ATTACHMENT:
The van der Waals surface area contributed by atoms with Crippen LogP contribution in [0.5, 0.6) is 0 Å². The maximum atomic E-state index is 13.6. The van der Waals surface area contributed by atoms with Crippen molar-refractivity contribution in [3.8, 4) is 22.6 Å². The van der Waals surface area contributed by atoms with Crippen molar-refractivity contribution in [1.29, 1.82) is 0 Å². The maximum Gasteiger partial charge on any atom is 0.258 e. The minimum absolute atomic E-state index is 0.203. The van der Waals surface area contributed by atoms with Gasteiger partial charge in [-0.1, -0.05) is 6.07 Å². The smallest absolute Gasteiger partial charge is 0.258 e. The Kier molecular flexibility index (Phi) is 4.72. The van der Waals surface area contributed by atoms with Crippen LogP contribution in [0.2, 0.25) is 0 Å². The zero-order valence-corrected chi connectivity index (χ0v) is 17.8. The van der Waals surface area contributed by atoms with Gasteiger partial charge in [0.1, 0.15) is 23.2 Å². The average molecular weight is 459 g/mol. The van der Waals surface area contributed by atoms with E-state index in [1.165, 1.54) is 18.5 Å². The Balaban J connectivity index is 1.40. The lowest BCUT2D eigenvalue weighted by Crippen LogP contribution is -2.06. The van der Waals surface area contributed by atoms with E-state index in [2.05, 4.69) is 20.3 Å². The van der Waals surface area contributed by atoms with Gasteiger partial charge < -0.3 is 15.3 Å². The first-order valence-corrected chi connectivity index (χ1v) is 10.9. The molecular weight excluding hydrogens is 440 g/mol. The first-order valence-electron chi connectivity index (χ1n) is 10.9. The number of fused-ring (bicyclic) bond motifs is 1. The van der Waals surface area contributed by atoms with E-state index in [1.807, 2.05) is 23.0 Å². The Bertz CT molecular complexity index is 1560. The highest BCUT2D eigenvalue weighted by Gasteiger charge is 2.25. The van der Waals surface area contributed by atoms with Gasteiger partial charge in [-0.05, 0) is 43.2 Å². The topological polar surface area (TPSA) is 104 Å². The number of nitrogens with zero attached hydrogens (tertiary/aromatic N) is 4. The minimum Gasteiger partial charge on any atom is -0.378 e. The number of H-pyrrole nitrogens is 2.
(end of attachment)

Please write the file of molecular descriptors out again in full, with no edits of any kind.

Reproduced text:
The van der Waals surface area contributed by atoms with Crippen LogP contribution in [0.5, 0.6) is 0 Å². The maximum atomic E-state index is 13.6. The van der Waals surface area contributed by atoms with Crippen molar-refractivity contribution in [3.8, 4) is 22.6 Å². The van der Waals surface area contributed by atoms with Crippen molar-refractivity contribution in [1.29, 1.82) is 0 Å². The maximum Gasteiger partial charge on any atom is 0.258 e. The minimum absolute atomic E-state index is 0.203. The van der Waals surface area contributed by atoms with Gasteiger partial charge in [-0.1, -0.05) is 6.07 Å². The smallest absolute Gasteiger partial charge is 0.258 e. The Kier molecular flexibility index (Phi) is 4.72. The van der Waals surface area contributed by atoms with Crippen LogP contribution in [0.2, 0.25) is 0 Å². The zero-order valence-corrected chi connectivity index (χ0v) is 17.8. The van der Waals surface area contributed by atoms with Gasteiger partial charge in [0.1, 0.15) is 23.2 Å². The average molecular weight is 459 g/mol. The van der Waals surface area contributed by atoms with E-state index in [1.165, 1.54) is 18.5 Å². The Balaban J connectivity index is 1.40. The lowest BCUT2D eigenvalue weighted by Crippen LogP contribution is -2.06. The van der Waals surface area contributed by atoms with E-state index in [2.05, 4.69) is 20.3 Å². The van der Waals surface area contributed by atoms with Gasteiger partial charge < -0.3 is 15.3 Å². The first-order valence-corrected chi connectivity index (χ1v) is 10.9. The molecular weight excluding hydrogens is 440 g/mol. The first-order valence-electron chi connectivity index (χ1n) is 10.9. The number of fused-ring (bicyclic) bond motifs is 1. The van der Waals surface area contributed by atoms with E-state index in [1.807, 2.05) is 23.0 Å². The Bertz CT molecular complexity index is 1560. The highest BCUT2D eigenvalue weighted by Gasteiger charge is 2.25. The van der Waals surface area contributed by atoms with Gasteiger partial charge in [-0.05, 0) is 43.2 Å². The topological polar surface area (TPSA) is 104 Å². The number of nitrogens with zero attached hydrogens (tertiary/aromatic N) is 4. The minimum Gasteiger partial charge on any atom is -0.378 e. The number of H-pyrrole nitrogens is 2.